Skip to main content

Trying to Make Sense of Challenges in the Mideast

Buffett Center webcast features Islamic studies scholar Tariq Ramadan

EVANSTON, Ill. --- It could hardly have been more timely. A day after news broke that the American Ambassador to Libya had been killed in an attack on the U.S. consulate in Benghazi, the Buffett Center for International and Comparative Studies hosted a panel on “Islam and the Arab Awakening” featuring Tariq Ramadan. Ramadan -- author of a new book of the same name -- is one of Europe’s most prominent Muslim intellectuals and grandson of the Muslim Brotherhood founder.

Visit to view a webcast of the Sept. 12 event in which different perspectives of the challenges of the Arab Spring and of Ramadan’s new book are presented. Buffett Center director and Harris Professor of International Relations Hendrik Spruyt moderates the discussion.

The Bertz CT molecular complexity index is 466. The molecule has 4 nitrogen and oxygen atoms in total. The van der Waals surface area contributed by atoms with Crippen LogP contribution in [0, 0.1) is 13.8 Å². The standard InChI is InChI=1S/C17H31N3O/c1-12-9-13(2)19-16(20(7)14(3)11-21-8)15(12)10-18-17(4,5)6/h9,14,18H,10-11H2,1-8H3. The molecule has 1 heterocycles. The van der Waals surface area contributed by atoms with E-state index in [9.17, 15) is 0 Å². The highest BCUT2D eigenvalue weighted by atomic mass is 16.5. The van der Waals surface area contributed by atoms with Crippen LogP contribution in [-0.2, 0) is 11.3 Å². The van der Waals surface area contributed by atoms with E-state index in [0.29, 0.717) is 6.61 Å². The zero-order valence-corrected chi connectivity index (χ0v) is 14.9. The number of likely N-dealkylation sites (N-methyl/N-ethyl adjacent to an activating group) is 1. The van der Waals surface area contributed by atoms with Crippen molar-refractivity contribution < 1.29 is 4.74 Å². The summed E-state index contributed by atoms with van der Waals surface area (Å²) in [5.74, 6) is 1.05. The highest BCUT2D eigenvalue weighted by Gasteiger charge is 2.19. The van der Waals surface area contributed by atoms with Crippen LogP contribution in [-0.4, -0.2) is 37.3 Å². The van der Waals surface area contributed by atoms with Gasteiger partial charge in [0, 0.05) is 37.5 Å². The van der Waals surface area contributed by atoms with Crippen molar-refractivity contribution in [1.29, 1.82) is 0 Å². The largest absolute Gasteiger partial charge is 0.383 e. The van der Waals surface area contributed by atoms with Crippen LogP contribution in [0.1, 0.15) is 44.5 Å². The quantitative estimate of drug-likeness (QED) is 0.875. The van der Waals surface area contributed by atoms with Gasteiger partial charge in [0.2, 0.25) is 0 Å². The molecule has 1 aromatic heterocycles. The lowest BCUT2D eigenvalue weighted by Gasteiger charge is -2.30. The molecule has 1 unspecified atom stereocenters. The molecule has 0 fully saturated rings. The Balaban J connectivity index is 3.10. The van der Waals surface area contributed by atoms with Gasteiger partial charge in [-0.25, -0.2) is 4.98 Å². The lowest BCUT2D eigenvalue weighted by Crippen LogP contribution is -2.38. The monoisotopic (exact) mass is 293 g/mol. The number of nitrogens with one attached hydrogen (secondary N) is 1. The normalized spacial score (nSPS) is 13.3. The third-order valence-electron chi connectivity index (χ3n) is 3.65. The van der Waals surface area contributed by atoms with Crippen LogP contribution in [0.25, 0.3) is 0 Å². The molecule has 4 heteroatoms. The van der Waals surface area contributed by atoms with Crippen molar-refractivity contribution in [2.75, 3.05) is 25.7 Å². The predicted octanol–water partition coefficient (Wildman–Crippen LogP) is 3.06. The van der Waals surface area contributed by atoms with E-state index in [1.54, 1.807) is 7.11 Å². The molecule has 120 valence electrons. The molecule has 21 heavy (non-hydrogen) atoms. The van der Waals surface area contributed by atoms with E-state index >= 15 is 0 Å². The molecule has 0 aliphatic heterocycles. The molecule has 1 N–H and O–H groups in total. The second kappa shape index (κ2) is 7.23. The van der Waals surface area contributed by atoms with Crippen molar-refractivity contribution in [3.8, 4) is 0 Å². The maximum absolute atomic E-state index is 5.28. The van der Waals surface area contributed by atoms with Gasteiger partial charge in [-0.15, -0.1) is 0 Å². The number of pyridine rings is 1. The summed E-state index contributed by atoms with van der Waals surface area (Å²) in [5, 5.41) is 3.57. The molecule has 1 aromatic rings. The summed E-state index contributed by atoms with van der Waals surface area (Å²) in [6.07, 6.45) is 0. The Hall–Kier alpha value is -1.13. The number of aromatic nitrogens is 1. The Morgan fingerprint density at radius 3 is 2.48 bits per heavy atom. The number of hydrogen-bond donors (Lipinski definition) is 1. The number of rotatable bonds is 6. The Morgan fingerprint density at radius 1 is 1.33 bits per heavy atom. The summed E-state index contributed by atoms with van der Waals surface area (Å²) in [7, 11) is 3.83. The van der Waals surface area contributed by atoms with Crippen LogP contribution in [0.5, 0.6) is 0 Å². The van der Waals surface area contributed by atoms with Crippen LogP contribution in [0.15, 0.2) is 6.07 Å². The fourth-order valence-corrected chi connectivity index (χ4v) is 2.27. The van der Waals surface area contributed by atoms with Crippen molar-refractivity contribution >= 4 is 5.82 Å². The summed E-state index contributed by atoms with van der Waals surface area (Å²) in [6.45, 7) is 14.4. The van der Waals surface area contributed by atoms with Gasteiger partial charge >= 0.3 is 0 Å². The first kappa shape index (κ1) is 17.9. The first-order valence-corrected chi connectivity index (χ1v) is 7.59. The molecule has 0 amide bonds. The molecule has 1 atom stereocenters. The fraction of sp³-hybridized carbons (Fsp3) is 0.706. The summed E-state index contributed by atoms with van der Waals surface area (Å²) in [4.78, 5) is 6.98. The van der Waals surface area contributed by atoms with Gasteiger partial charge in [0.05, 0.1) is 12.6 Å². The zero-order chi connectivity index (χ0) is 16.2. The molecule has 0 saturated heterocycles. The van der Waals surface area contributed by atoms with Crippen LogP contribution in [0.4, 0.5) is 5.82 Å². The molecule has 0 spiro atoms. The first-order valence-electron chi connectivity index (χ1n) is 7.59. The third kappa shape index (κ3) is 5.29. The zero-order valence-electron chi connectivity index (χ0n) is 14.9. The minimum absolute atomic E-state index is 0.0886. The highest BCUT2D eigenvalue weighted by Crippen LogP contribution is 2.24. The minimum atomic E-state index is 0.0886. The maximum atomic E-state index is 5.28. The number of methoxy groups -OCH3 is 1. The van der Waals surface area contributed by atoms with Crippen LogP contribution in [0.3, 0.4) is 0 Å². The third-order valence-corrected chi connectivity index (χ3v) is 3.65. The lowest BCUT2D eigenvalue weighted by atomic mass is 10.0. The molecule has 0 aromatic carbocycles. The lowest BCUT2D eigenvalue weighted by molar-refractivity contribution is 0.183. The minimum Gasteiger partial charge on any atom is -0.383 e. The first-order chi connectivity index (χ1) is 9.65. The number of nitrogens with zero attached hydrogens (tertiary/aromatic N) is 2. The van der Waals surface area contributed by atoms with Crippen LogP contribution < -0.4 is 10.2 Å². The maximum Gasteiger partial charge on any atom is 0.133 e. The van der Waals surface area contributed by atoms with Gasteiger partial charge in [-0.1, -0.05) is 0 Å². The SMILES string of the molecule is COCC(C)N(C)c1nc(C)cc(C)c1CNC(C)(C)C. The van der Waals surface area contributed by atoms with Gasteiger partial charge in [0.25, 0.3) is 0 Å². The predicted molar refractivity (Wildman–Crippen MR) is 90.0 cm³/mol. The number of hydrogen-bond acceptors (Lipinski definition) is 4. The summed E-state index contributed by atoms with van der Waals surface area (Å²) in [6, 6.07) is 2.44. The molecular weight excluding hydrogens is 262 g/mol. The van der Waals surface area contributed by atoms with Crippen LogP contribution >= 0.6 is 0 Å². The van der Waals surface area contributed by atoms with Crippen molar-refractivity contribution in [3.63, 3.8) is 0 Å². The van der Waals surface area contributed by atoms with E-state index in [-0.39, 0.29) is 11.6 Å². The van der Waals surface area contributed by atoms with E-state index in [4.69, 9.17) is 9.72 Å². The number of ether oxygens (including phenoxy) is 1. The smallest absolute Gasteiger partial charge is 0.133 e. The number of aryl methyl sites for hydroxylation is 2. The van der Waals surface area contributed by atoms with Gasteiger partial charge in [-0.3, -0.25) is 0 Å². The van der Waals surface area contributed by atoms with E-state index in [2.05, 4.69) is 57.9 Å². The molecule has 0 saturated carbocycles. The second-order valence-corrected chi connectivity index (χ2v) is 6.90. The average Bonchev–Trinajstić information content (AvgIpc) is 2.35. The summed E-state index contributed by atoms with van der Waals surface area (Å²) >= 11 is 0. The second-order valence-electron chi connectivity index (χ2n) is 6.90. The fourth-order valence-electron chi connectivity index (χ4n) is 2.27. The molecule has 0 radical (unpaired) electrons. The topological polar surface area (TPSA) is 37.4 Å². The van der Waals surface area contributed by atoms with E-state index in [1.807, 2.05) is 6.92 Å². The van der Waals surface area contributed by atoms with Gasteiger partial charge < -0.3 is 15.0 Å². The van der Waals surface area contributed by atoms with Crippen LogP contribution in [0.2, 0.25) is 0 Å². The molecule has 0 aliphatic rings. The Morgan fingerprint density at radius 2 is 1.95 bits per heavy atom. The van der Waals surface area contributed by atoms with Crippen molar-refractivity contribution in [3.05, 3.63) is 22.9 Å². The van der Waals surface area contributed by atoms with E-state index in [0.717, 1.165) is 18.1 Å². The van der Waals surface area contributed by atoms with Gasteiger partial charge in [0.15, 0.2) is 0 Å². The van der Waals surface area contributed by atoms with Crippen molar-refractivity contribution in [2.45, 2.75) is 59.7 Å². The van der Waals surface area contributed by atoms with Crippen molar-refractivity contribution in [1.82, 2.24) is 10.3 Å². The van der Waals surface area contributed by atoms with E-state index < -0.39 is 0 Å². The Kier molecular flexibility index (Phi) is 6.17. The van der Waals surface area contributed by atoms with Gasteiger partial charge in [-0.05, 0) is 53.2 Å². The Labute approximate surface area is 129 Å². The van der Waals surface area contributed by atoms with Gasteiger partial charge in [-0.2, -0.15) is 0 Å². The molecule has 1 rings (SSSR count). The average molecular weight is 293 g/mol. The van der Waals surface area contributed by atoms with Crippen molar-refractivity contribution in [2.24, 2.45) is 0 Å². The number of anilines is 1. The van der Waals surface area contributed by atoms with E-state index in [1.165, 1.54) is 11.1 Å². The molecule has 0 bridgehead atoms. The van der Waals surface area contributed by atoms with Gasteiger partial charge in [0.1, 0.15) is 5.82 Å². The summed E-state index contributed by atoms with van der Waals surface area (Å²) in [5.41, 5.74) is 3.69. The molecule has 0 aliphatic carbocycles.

Appearing with Ramadan -- the Oxford University professor of Islamic studies who Time magazine in 2004 named one of the world’s most influential intellectuals -- are Northwestern political scientists Jonathan Caverley and Rachel Riedl and Northwestern media relations director Storer Rowley, former Middle East correspondent for the Chicago Tribune.

Ramadan’s central question is whether Arab and Muslim societies can dig into their grass roots, their own cultural references and their Islamic heritage -- and help contribute their own unique vision to a new world order not dictated solely by America and the West, but more representative of the Global South, the Islamic-majority nations and the rising powers of Asia.

Back to top